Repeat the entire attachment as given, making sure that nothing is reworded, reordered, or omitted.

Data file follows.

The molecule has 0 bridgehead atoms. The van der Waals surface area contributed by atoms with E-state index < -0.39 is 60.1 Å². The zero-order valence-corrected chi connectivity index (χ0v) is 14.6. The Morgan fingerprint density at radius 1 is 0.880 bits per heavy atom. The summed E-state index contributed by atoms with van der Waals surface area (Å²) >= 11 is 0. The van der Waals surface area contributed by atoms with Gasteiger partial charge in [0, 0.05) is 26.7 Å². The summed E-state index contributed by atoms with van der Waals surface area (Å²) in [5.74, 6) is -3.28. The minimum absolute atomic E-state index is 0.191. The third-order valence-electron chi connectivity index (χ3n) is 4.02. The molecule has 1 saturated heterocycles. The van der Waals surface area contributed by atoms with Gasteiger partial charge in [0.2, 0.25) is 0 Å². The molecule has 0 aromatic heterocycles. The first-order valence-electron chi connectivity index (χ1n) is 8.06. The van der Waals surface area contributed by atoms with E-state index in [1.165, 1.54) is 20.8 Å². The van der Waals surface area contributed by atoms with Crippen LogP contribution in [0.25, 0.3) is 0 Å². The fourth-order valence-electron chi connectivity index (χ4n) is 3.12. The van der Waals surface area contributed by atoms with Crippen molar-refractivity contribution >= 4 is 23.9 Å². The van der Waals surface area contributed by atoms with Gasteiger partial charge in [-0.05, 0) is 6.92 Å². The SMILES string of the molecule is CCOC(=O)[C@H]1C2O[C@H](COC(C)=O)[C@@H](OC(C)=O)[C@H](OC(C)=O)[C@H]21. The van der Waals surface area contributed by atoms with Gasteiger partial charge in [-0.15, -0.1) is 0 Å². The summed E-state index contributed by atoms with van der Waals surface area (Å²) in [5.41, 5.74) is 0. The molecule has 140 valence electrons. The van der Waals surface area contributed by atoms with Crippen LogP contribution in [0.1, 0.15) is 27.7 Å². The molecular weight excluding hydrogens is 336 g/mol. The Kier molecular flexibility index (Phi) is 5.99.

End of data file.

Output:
The molecule has 0 bridgehead atoms. The van der Waals surface area contributed by atoms with E-state index < -0.39 is 60.1 Å². The zero-order valence-corrected chi connectivity index (χ0v) is 14.6. The Morgan fingerprint density at radius 1 is 0.880 bits per heavy atom. The summed E-state index contributed by atoms with van der Waals surface area (Å²) >= 11 is 0. The van der Waals surface area contributed by atoms with Gasteiger partial charge in [0, 0.05) is 26.7 Å². The summed E-state index contributed by atoms with van der Waals surface area (Å²) in [5.74, 6) is -3.28. The minimum absolute atomic E-state index is 0.191. The third-order valence-electron chi connectivity index (χ3n) is 4.02. The molecule has 1 saturated heterocycles. The van der Waals surface area contributed by atoms with Gasteiger partial charge in [0.2, 0.25) is 0 Å². The molecule has 0 aromatic heterocycles. The first-order valence-electron chi connectivity index (χ1n) is 8.06. The van der Waals surface area contributed by atoms with E-state index in [1.165, 1.54) is 20.8 Å². The van der Waals surface area contributed by atoms with Crippen LogP contribution in [0.25, 0.3) is 0 Å². The fourth-order valence-electron chi connectivity index (χ4n) is 3.12. The van der Waals surface area contributed by atoms with Crippen molar-refractivity contribution >= 4 is 23.9 Å². The van der Waals surface area contributed by atoms with Gasteiger partial charge in [-0.05, 0) is 6.92 Å². The SMILES string of the molecule is CCOC(=O)[C@H]1C2O[C@H](COC(C)=O)[C@@H](OC(C)=O)[C@H](OC(C)=O)[C@H]21. The van der Waals surface area contributed by atoms with Gasteiger partial charge in [-0.15, -0.1) is 0 Å². The summed E-state index contributed by atoms with van der Waals surface area (Å²) in [5.41, 5.74) is 0. The molecule has 140 valence electrons. The van der Waals surface area contributed by atoms with Crippen LogP contribution in [0.1, 0.15) is 27.7 Å². The molecular weight excluding hydrogens is 336 g/mol. The Kier molecular flexibility index (Phi) is 5.99.